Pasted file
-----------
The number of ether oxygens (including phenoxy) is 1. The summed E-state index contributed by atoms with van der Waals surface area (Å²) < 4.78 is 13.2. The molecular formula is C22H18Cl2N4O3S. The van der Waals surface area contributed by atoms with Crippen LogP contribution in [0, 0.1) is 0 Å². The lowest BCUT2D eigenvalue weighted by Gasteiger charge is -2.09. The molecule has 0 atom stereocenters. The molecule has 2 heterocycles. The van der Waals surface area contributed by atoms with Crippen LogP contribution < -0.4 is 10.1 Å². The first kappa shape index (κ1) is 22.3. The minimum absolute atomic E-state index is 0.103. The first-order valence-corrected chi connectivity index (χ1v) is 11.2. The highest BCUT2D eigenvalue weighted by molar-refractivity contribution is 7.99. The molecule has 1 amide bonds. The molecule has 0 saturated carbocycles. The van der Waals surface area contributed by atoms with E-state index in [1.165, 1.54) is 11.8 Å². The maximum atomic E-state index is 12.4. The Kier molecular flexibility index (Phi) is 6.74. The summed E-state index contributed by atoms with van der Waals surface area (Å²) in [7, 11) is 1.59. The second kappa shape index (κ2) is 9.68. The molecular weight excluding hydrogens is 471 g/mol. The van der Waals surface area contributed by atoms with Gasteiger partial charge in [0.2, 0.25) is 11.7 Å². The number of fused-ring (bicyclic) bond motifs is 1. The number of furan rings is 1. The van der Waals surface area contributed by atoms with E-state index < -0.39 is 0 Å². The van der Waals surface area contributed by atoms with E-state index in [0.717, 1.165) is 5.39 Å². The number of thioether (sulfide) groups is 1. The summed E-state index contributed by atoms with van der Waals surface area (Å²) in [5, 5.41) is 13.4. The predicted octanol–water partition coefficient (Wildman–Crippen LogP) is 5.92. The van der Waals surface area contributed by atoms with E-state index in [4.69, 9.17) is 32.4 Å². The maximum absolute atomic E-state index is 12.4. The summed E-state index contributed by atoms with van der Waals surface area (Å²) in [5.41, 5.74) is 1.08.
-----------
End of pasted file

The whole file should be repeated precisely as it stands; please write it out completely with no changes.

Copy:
The number of ether oxygens (including phenoxy) is 1. The summed E-state index contributed by atoms with van der Waals surface area (Å²) < 4.78 is 13.2. The molecular formula is C22H18Cl2N4O3S. The van der Waals surface area contributed by atoms with Crippen LogP contribution in [0, 0.1) is 0 Å². The lowest BCUT2D eigenvalue weighted by Gasteiger charge is -2.09. The molecule has 0 atom stereocenters. The molecule has 2 heterocycles. The van der Waals surface area contributed by atoms with Crippen LogP contribution < -0.4 is 10.1 Å². The first kappa shape index (κ1) is 22.3. The minimum absolute atomic E-state index is 0.103. The first-order valence-corrected chi connectivity index (χ1v) is 11.2. The highest BCUT2D eigenvalue weighted by molar-refractivity contribution is 7.99. The molecule has 1 amide bonds. The molecule has 0 saturated carbocycles. The van der Waals surface area contributed by atoms with E-state index in [1.165, 1.54) is 11.8 Å². The maximum atomic E-state index is 12.4. The Kier molecular flexibility index (Phi) is 6.74. The summed E-state index contributed by atoms with van der Waals surface area (Å²) in [7, 11) is 1.59. The second kappa shape index (κ2) is 9.68. The molecular weight excluding hydrogens is 471 g/mol. The van der Waals surface area contributed by atoms with Gasteiger partial charge in [0.2, 0.25) is 11.7 Å². The number of fused-ring (bicyclic) bond motifs is 1. The number of furan rings is 1. The van der Waals surface area contributed by atoms with E-state index < -0.39 is 0 Å². The van der Waals surface area contributed by atoms with E-state index in [0.717, 1.165) is 5.39 Å². The number of thioether (sulfide) groups is 1. The summed E-state index contributed by atoms with van der Waals surface area (Å²) in [5, 5.41) is 13.4. The predicted octanol–water partition coefficient (Wildman–Crippen LogP) is 5.92. The van der Waals surface area contributed by atoms with E-state index in [4.69, 9.17) is 32.4 Å². The maximum absolute atomic E-state index is 12.4. The summed E-state index contributed by atoms with van der Waals surface area (Å²) in [5.41, 5.74) is 1.08.